I would have over funded my life insurance and borrowed out tax free money now .

because I blew it now I have my social security being taxed , no medical subsidy from 62 to 65. I have rmd's that are very high , I have no chance of utilizing the zero % capital gains brackets at this point. I have taxes due everywhere I look.

all with no change in tax brackets I may add.

great I did so well investing . now I get to give it back because I consulted no one early on.
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Old 04-30-2015, 08:32 AM
 
29,809 posts, read 34,894,042 times
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^^^^^^ MJ, get a grip dude. You are in a financial rose garden. Yes you could have a weed or two less but the overwhelming number of people would love to be in your garden. Kick back and smell the roses you have earned them. I will be glad in another seven years when all of this is in your rear view mirror. Yes I remember being in the same stage.
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Old 04-30-2015, 08:52 AM
 
71,779 posts, read 71,875,234 times
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no one wants to pay more than their fair share of taxes and your fair share is legally whatever you can reduce them to .. remember this isn't as much about me as it is those asking the question.
the less you have the more important it is to get right .

going out of your way to use the lowest cost funds you can find as well as indexing , and then negate that by less than good tax planning does not make a whole lot of sense .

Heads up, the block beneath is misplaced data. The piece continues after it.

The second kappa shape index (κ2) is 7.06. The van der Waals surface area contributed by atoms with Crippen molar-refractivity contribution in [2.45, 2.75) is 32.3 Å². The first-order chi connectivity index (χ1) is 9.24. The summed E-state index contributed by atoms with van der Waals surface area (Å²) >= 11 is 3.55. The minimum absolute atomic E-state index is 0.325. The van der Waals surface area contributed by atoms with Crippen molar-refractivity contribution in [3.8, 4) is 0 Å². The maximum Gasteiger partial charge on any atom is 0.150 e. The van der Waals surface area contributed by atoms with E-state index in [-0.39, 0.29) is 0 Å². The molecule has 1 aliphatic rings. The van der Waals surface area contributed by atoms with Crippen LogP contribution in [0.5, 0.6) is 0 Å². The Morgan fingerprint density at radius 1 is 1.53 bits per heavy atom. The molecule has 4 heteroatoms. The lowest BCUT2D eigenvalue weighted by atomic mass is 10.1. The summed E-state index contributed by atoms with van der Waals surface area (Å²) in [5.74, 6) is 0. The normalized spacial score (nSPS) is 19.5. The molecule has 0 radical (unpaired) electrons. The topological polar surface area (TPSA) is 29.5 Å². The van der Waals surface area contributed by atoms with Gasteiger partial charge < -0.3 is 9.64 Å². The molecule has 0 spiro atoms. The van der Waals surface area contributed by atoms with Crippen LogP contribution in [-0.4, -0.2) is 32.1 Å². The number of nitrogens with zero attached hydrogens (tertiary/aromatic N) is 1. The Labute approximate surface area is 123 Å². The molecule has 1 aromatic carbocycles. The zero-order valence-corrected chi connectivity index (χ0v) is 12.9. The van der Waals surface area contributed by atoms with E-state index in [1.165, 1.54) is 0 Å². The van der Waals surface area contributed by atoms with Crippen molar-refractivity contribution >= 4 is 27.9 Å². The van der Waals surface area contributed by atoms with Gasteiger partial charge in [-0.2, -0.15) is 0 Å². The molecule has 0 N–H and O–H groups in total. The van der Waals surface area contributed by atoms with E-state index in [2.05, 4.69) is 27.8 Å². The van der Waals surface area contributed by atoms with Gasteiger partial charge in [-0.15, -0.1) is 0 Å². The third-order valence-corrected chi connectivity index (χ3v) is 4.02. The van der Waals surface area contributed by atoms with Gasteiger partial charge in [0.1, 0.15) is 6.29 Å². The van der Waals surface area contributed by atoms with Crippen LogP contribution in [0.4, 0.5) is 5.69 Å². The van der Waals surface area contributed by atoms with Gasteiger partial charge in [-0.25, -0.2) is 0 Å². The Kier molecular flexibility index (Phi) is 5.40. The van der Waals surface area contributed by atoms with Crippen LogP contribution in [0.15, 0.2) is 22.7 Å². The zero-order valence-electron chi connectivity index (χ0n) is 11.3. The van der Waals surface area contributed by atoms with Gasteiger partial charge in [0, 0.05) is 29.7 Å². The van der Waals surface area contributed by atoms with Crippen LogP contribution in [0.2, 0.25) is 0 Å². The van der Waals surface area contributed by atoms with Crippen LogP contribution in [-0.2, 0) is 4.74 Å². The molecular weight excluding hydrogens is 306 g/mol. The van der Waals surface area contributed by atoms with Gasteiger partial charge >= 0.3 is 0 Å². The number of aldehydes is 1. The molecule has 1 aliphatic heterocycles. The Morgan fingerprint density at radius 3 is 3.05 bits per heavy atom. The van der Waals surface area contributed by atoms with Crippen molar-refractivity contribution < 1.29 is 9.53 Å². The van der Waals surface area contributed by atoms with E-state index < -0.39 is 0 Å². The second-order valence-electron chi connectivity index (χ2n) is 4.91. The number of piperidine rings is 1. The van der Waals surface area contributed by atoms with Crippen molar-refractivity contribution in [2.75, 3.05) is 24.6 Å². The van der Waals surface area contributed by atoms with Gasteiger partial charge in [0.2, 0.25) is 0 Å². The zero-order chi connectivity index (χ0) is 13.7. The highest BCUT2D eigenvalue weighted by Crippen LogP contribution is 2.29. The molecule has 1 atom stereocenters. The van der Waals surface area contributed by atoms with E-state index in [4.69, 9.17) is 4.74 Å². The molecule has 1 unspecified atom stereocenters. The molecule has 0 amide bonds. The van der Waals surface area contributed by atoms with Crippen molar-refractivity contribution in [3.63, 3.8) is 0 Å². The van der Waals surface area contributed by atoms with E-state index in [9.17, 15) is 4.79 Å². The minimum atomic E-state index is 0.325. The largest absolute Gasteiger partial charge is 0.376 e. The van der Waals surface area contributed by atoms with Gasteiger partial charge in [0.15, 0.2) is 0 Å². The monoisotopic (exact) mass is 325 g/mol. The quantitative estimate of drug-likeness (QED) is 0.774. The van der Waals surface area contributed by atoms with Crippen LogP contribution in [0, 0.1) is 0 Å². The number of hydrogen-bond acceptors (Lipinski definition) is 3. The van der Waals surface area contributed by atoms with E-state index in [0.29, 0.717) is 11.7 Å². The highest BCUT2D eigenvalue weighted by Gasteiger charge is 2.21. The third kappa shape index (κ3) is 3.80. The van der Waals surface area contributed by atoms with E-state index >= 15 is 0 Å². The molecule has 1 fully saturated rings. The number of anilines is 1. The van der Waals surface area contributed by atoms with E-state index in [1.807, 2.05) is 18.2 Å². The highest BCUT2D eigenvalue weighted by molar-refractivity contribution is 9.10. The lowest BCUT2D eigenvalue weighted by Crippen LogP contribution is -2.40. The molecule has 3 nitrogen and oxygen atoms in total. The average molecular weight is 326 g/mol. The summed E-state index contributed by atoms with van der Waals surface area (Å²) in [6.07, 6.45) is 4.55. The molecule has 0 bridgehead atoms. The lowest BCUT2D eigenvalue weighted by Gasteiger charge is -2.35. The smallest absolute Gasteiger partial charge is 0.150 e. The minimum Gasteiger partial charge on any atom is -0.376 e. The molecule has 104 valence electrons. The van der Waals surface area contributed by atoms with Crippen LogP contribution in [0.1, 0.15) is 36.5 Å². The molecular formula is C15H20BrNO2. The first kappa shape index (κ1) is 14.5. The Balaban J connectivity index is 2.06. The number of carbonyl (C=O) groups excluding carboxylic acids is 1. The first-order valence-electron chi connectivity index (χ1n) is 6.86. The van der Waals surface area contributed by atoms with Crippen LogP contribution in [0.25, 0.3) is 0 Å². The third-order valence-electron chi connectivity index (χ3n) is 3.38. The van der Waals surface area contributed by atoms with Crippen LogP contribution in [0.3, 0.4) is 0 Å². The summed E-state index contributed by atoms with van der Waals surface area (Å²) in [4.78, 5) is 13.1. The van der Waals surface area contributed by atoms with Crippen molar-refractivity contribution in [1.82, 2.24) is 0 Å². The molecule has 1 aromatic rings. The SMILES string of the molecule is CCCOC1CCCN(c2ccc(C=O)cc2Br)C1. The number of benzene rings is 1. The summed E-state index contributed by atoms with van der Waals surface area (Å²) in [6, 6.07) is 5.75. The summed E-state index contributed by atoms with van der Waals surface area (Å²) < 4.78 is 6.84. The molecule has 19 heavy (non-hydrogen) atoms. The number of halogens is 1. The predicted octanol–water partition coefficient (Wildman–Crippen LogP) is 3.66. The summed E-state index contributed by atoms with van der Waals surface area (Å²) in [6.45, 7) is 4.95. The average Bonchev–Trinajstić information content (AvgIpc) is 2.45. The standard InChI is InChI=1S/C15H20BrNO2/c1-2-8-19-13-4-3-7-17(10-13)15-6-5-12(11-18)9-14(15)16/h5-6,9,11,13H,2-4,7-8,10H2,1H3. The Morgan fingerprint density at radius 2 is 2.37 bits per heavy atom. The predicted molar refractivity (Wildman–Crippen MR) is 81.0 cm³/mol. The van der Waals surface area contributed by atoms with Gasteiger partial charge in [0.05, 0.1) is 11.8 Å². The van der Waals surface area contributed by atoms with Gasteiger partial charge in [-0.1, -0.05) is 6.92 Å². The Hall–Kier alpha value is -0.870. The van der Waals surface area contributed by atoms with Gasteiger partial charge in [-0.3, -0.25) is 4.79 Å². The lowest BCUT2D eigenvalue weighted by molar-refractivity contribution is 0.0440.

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Old 04-30-2015, 10:18 AM
 
29,809 posts, read 34,894,042 times
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Quote:
Originally Posted by mathjak107 View Post
no one wants to pay more than their fair share of taxes and your fair share is legally whatever you can reduce them to .. remember this isn't as much about me as it is those asking the question.
the less you have the more important it is to get right .

going out of your way to use the lowest cost funds you can find as well as indexing , and then negate that by less than good tax planning does not make a whole lot of sense .
I understand all of that but at some point you will be focused so much more on your lifestye and less about the financial management history of what could have been. Your enjoying the scent of the roses surrounding you will superceede thoughts about roses gone. My garden today is my reminder of the plants flourishing and not the ones that died when getting it here. Yes getting up each day is a reminder and perhaps one of the benefits of a non urban/suburban life.
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Old 04-30-2015, 11:04 AM
 
89 posts, read 71,573 times
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To be fair, I asked Mathjak the specific question and appreciate his detailed answer.